The effects of free market capitalism and neoliberal policies on mathematics education have been a growing topic of interest within the sociopolitical dimension of the field. However, few studies examine how market forces directly affect discourses within the mathematics classroom. Using the concept of marketization defined as the discursive aspects of commodification and promotion, this study examines a corpus of mathematics posters and worksheets for how they are transformed by market influences. The notion of genre is used to help identify the significant and stable features of these discourse samples. Critical realism, whose core tenets are ontological realism, epistemic relativism, and judgemental rationality, serves as the metatheoretical approach in investigating marketization as a causal mechanism. Methods of data analysis include abductive and retroductive logics of discovery as well as tools drawn from critical discourse analysis, such as those inspired by Norman Fairclough and Theo van Leeuwen. Particular attention is given to the multimodal nature of posters and worksheets such as visual images, layout, and colour. The analysis suggests that marketization affects both the way mathematics education is represented in posters and worksheets as well as the affordances and opportunities they provide for learning. For example, promotional aspects of posters can have the effect of giving greater value to certain mathematical concepts (e.g., multiplication) and legitimizing particular ways they are to be taught (e.g., with a chart). Likewise, promotional culture can infiltrate worksheets by appropriating their visual features, incorporating puzzle mechanics, or technologizing them through generators. Both the poster and worksheet genres tend to commodify aspects of school mathematics by breaking concepts down into consumable parts. It is suggested that mathematics education genres such as posters and worksheets can be innovated to align closer with basic human desires such as beauty, power, and community rather than the neoliberal values of efficiency, competition, and individualism.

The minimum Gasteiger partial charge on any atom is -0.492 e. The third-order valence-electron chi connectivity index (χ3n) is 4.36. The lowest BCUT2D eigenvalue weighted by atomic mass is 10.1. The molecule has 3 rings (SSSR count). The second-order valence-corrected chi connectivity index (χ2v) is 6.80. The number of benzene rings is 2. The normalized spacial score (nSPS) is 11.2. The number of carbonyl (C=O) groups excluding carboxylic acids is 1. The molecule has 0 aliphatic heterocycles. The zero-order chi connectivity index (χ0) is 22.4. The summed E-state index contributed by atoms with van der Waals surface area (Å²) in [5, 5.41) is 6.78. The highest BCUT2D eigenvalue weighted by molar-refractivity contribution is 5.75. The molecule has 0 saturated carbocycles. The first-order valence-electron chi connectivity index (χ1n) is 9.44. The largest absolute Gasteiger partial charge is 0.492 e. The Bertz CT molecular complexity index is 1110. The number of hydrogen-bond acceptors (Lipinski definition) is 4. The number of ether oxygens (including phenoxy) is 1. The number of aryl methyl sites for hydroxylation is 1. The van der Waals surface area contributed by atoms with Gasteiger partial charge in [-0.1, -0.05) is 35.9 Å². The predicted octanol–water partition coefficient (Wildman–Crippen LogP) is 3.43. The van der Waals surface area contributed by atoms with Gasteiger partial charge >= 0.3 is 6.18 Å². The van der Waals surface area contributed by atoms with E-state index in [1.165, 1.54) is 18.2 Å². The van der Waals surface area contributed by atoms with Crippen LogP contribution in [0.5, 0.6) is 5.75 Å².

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Thesis advisor: Sinclair, Nathalie
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